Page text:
The audience applauded that, too.
Chavez also mixed it up with fellow Latina Hinojosa, an odd couple if ever there was one. The occasion of the forum was their first personal meeting.
Chavez: “I believe in the promise of America and what this nation can accomplish when it responds to its higher angels.”
Hinojosa: “Assimilation model working well for Hispanics? Sorry, Linda, I disagree. It’s people putting their lives on the line that will make this country better.” She cited the civil disobedience group of asylum seekers known as the Nine Dreamers. Few in the audience had heard of them before. In fact, by Hinojosa’s call for a show of hands, only six Latinos were present.
Chavez: “I’m an integrationist. When people live, work and go to school together, prejudices disappear.”
On at least one issue, the two women had earlier found some backstage kumbayah, agreeing that immigration reforms have fallen short of the mark.
Hinojosa: “Under President Obama, more people have been deported from this country than ever before in history. I don’t know that he’s truly sensitive to these issues.”
Chavez: “George W. Bush was more simpatico.” She added: “I don’t pronounce that word as well as Maria does; I didn’t grow up in Mexico.”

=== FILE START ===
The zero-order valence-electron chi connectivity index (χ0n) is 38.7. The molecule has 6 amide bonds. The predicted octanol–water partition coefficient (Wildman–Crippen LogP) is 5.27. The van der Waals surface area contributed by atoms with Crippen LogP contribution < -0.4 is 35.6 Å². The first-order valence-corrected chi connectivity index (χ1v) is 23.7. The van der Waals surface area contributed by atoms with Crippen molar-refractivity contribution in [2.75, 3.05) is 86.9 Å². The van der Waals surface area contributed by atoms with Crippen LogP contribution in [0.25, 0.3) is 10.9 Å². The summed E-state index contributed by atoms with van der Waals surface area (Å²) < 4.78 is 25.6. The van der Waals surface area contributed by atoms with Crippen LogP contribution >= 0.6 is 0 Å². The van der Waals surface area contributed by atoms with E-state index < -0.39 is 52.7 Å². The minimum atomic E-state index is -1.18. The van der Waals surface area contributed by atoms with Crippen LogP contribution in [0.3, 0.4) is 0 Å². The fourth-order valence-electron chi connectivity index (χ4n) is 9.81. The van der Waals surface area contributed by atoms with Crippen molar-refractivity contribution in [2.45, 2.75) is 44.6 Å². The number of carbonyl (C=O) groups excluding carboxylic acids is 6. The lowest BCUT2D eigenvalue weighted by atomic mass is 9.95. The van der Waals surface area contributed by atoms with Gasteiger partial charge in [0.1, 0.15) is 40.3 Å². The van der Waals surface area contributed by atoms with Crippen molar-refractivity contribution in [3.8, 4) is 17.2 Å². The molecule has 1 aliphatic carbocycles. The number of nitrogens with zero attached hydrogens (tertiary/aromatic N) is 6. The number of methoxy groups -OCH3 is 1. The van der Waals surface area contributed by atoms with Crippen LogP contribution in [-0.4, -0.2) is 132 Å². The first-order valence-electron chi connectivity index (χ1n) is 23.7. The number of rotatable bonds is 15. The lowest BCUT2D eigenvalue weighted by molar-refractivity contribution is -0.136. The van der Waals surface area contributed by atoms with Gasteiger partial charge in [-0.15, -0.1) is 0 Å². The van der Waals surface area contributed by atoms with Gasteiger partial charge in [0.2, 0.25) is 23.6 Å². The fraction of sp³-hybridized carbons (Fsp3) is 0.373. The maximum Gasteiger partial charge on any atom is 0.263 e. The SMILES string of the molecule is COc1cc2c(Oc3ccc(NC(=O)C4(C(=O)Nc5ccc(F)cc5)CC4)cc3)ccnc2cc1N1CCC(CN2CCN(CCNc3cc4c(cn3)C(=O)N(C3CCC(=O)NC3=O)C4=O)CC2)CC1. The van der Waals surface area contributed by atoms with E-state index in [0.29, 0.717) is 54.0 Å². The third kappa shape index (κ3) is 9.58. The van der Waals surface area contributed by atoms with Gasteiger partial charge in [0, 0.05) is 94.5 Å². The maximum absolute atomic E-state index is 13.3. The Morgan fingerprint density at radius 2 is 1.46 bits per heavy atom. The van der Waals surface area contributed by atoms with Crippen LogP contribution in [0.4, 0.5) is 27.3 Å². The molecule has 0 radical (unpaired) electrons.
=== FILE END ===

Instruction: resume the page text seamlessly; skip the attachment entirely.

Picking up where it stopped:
Once the old heads ended their conversation as divided as they started, Hunter-Gault introduced the future: Amaree Austin and Clayton Gentry. Austin is a rising sophomore at Little Rock Central High School in Arkansas. Gentry is a 2013 cum laude graduate of the same storied institution. Austin is African American; Gentry is white. They both recently participated in the Memory Project, a collection of essays about their elders’ experiences in the civil rights movement, most notably in the events surrounding the segregation of their high school in 1957 by the “Little Rock Nine.”
“I’ll be honest,” said Austin. She checked with Hunter-Gault: “Can I be honest?”
“Sure, everybody else is,” said Hunter-Gault.
“A lot of teens need to think about what happened back then. They have to understand what we don’t want to go through again. We need to prevent that, because that was not OK at all,” said Austin. “I tell my peers: This is about our future, but they think, ‘Oh, these things happened way back then.’ ”
Gentry said, “I used to think discrimination was about white folks being against black folks in the ’60s. Now I know the word ‘other’ or ‘outsider’ can be used by anyone. I’m not going to say I’m as disadvantaged as a black 18-year-old male, but just because there are no Jim Crow laws doesn’t mean that whites, blacks and Hispanics don’t notice differences or have prejudices anymore. I know I still carry some of that, but I can better combat it when I’m aware of it.”
Out of the mouths of babes.
Shelley Christiansen is a free lance writer, public radio essayist and real estate broker living in Oak Bluffs, Massachusetts.